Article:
**** ROTATE **** **** ROTATE **** **** ROTATE **** **** ROTATE ****

Find this Story

Print, a form you can hold

Wireless download to your Amazon Kindle

Look for a summary or analysis of this Poem.

Enjoy this? Share it!


The Garrison Of Cape Ann
by [?]

Midnight came; from out the forest moved a
dusky mass that soon
Grew to warriors, plumed and painted, grimly
marching in the moon.
“Ghosts or witches,” said the captain, “thus I foil
the Evil One!”
And he rammed a silver button, from his doublet,
down his gun.

Once again the spectral horror moved the guarded
wall about;
Once again the levelled muskets through the palisades
flashed out,
With that deadly aim the squirrel on his tree-top
might not shun,
Nor the beach-bird seaward flying with his slant
wing to the sun.

Like the idle rain of summer sped the harmless
shower of lead.
With a laugh of fierce derision, once again the
phantoms fled;
Once again, without a shadow on the sands the
moonlight lay,
And the white smoke curling through it drifted
slowly down the bay!

“God preserve us!” said the captain; “never
mortal foes were there;
They have vanished with their leader, Prince and
Power of the air!
Lay aside your useless weapons; skill and prowess
naught avail;
They who do the Devil’s service wear their master’s
coat of mail!”

So the night grew near to cock-crow, when again
a warning call
Roused the score of weary soldiers watching round
the dusky hall
And they looked to flint and priming, and they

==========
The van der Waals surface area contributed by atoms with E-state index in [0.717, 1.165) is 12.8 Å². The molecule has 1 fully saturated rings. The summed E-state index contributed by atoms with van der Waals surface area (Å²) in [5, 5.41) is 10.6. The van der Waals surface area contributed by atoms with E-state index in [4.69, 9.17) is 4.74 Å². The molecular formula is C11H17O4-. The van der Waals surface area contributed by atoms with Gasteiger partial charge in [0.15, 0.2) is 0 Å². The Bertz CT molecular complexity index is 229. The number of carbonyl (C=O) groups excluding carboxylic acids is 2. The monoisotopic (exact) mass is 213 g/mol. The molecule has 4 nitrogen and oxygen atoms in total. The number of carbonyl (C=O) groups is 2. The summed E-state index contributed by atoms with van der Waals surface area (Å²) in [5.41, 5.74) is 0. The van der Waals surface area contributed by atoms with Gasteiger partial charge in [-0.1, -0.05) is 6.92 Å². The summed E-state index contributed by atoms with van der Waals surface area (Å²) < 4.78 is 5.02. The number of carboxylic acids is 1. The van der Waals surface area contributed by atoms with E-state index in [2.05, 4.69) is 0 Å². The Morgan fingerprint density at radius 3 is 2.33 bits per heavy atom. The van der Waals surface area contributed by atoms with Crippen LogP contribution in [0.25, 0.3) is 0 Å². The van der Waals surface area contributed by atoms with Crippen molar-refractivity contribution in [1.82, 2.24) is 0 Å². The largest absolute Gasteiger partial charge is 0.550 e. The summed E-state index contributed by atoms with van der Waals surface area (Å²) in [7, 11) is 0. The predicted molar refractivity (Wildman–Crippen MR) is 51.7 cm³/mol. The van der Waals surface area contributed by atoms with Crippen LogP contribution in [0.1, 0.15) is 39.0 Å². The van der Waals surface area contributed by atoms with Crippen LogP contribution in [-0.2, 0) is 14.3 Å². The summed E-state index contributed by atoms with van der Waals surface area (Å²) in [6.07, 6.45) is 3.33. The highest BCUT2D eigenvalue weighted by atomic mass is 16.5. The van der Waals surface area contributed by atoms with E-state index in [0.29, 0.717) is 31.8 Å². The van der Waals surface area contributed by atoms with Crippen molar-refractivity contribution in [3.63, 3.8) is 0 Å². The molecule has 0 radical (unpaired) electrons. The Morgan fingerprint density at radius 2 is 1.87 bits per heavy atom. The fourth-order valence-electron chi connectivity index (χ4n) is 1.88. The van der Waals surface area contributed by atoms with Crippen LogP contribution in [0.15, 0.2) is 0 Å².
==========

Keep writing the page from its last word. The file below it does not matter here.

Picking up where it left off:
longed for break of day;
But the captain closed his Bible: “Let us cease
from man, and pray!”

To the men who went before us, all the unseen
powers seemed near,
And their steadfast strength of courage struck its
roots in holy fear.
Every hand forsook the musket, every head was
bowed and bare,
Every stout knee pressed the flag-stones, as the
captain led in prayer.

Ceased thereat the mystic marching of the spectres
round the wall,
But a sound abhorred, unearthly, smote the ears
and hearts of all,–
Howls of rage and shrieks of anguish! Never
after mortal man
Saw the ghostly leaguers marching round the
block-house of Cape Ann.

So to us who walk in summer through the cool and
sea-blown town,
From the childhood of its people comes the solemn
legend down.
Not in vain the ancient fiction, in whose moral
lives the youth
And the fitness and the freshness of an undecaying

Soon or late to all our dwellings come the spectres
of the mind,
Doubts and fears and dread forebodings, in the
darkness undefined;
Round us throng the grim projections of the heart
and of the brain,
And our pride of strength is weakness, and the
cunning hand is vain.

In the dark we cry like children; and no answer
from on high
Breaks the crystal spheres of silence, and no white
wings downward fly;
But the heavenly help we pray for comes to faith,
and not to sight,
And our prayers themselves drive backward all the
spirits of the night!